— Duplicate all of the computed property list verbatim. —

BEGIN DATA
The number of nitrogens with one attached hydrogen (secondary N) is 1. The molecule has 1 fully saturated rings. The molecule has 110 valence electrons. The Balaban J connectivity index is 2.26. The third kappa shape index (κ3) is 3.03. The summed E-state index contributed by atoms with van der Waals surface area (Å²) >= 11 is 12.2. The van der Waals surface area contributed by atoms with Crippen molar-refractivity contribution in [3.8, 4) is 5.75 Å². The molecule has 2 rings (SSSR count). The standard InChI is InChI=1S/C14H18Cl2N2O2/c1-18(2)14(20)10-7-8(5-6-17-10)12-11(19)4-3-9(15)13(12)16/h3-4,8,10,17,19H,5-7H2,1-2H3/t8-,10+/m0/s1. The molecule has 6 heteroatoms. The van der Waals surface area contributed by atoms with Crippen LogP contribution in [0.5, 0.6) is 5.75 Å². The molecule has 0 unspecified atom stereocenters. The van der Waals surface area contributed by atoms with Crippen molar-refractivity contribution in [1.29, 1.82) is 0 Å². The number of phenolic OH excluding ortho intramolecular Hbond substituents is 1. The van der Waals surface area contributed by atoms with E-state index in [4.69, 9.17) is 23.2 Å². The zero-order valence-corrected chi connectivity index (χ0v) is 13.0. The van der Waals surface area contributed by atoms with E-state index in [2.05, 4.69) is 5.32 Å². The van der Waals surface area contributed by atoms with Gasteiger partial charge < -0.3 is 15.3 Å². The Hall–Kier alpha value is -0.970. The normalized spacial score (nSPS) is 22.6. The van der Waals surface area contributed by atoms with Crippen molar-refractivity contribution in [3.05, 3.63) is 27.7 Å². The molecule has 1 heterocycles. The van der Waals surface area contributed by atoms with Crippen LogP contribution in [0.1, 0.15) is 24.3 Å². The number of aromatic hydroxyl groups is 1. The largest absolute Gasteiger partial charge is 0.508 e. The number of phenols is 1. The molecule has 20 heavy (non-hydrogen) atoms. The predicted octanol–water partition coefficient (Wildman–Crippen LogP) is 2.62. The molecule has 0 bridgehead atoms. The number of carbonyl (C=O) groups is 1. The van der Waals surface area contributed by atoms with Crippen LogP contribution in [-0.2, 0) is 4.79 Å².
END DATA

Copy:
The number of nitrogens with one attached hydrogen (secondary N) is 1. The molecule has 1 fully saturated rings. The molecule has 110 valence electrons. The Balaban J connectivity index is 2.26. The third kappa shape index (κ3) is 3.03. The summed E-state index contributed by atoms with van der Waals surface area (Å²) >= 11 is 12.2. The van der Waals surface area contributed by atoms with Crippen molar-refractivity contribution in [3.8, 4) is 5.75 Å². The molecule has 2 rings (SSSR count). The standard InChI is InChI=1S/C14H18Cl2N2O2/c1-18(2)14(20)10-7-8(5-6-17-10)12-11(19)4-3-9(15)13(12)16/h3-4,8,10,17,19H,5-7H2,1-2H3/t8-,10+/m0/s1. The molecule has 6 heteroatoms. The van der Waals surface area contributed by atoms with Crippen LogP contribution in [0.5, 0.6) is 5.75 Å². The molecule has 0 unspecified atom stereocenters. The van der Waals surface area contributed by atoms with Crippen molar-refractivity contribution in [1.29, 1.82) is 0 Å². The number of phenolic OH excluding ortho intramolecular Hbond substituents is 1. The van der Waals surface area contributed by atoms with E-state index in [4.69, 9.17) is 23.2 Å². The zero-order valence-corrected chi connectivity index (χ0v) is 13.0. The van der Waals surface area contributed by atoms with E-state index in [2.05, 4.69) is 5.32 Å². The van der Waals surface area contributed by atoms with Gasteiger partial charge < -0.3 is 15.3 Å². The Hall–Kier alpha value is -0.970. The normalized spacial score (nSPS) is 22.6. The van der Waals surface area contributed by atoms with Crippen molar-refractivity contribution in [3.05, 3.63) is 27.7 Å². The molecule has 1 heterocycles. The van der Waals surface area contributed by atoms with Crippen LogP contribution in [0.1, 0.15) is 24.3 Å². The number of aromatic hydroxyl groups is 1. The largest absolute Gasteiger partial charge is 0.508 e. The number of phenols is 1. The molecule has 20 heavy (non-hydrogen) atoms. The predicted octanol–water partition coefficient (Wildman–Crippen LogP) is 2.62. The molecule has 0 bridgehead atoms. The number of carbonyl (C=O) groups is 1. The van der Waals surface area contributed by atoms with Crippen LogP contribution in [-0.2, 0) is 4.79 Å².